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travelling_salesman_problem

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travelling_salesman_problem [2017/03/27 05:59] ntcnet [Computational complexity] |
travelling_salesman_problem [2018/10/01 13:29] (current) bsuresh old revision restored (2017/04/05 23:01) |
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===== Computing a solution ===== | ===== Computing a solution ===== | ||

- | <note tip>tip</note>==== Computational complexity ==== | + | ==== Computational complexity ==== |

The problem has been shown to be NP-hard (more precisely, it is complete for the complexity class FPNP; see function problem), and the decision problem version ("given the costs and a number x, decide whether there is a round-trip route cheaper than x") is NP-complete. | The problem has been shown to be NP-hard (more precisely, it is complete for the complexity class FPNP; see function problem), and the decision problem version ("given the costs and a number x, decide whether there is a round-trip route cheaper than x") is NP-complete. | ||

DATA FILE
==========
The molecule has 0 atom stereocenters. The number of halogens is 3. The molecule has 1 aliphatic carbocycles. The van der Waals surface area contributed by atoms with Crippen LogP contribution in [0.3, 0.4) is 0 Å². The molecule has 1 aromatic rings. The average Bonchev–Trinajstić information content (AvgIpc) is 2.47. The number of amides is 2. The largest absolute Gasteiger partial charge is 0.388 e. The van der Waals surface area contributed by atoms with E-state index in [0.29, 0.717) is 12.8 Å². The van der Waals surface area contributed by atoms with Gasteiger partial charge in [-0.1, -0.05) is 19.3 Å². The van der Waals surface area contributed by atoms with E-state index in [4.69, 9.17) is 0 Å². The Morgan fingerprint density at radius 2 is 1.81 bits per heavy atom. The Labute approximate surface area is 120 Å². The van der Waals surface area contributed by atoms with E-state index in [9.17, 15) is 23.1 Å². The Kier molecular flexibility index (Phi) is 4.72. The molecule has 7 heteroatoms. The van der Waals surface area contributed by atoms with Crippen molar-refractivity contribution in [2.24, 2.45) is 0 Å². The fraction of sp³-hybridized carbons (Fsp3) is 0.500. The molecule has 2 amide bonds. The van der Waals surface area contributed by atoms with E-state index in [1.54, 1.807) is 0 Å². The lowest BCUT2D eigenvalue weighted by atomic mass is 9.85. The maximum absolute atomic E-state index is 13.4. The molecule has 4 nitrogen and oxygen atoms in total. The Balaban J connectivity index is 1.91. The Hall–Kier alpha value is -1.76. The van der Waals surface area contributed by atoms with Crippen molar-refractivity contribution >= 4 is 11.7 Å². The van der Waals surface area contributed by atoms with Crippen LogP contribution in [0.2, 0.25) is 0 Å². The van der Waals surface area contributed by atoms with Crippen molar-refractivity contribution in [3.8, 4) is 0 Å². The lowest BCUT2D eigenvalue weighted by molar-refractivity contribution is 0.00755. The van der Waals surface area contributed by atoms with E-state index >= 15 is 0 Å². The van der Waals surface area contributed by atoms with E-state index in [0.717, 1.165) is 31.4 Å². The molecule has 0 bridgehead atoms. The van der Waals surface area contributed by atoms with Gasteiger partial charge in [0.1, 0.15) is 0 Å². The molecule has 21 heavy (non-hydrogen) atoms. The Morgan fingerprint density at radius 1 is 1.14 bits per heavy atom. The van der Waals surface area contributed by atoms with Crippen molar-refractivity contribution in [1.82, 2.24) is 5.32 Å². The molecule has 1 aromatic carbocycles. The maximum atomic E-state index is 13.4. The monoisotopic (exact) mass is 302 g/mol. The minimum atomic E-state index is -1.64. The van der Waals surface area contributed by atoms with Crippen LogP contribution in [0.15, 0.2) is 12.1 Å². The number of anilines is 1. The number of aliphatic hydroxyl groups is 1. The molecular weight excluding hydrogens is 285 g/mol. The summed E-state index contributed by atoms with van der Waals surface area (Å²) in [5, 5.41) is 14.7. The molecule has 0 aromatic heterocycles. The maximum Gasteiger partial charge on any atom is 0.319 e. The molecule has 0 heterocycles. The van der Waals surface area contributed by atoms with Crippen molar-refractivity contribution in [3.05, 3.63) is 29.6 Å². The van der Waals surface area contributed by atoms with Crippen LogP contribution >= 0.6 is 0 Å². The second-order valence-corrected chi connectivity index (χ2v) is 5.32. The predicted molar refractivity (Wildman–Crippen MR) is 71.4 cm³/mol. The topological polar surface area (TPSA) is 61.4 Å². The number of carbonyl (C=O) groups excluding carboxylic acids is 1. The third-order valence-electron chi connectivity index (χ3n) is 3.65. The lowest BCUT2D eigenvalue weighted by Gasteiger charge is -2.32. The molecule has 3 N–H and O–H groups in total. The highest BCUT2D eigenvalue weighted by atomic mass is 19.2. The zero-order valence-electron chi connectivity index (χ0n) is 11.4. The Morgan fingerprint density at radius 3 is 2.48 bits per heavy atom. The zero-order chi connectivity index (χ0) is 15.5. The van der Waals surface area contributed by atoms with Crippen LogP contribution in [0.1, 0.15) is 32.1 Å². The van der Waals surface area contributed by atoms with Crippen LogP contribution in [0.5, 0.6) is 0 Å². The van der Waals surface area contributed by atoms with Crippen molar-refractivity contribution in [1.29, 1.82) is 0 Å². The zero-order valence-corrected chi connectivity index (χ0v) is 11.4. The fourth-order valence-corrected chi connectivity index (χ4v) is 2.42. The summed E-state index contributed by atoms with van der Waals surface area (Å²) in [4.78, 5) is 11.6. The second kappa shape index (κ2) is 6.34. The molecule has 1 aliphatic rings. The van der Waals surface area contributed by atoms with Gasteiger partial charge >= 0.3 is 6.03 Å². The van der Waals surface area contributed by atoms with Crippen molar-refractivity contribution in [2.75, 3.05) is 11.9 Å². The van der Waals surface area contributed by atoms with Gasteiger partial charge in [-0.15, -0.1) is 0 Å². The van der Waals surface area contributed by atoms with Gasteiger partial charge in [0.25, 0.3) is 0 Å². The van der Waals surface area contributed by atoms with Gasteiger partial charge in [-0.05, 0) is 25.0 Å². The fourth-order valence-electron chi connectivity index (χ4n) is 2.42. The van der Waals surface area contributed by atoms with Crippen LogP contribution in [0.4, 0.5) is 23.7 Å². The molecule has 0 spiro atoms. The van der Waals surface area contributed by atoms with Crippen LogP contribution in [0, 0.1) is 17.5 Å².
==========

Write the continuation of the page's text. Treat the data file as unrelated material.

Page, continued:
=== Complexity of approximation === | === Complexity of approximation === | ||

- | In the general case, finding a shortest travelling salesman tour is NPO-complete. If the distance measure is a metric and symmetric [[http://www.bantayso.com|website]], the problem becomes APX-complete and Christofides’s algorithm approximates it within 1.5. | + | In the general case, finding a shortest travelling salesman tour is NPO-complete. If the distance measure is a metric and symmetric, the problem becomes APX-complete and Christofides’s algorithm approximates it within 1.5. |

If the distances are restricted to 1 and 2 (but still are a metric) the approximation ratio becomes 8/7. In the asymmetric, metric case, only logarithmic performance guarantees are known, the best current algorithm achieves performance ratio $0.814 log(n)$; it is an open question if a constant factor approximation exists. | If the distances are restricted to 1 and 2 (but still are a metric) the approximation ratio becomes 8/7. In the asymmetric, metric case, only logarithmic performance guarantees are known, the best current algorithm achieves performance ratio $0.814 log(n)$; it is an open question if a constant factor approximation exists. |

travelling_salesman_problem.1490608751.txt.gz · Last modified: 2017/03/27 05:59 by ntcnet

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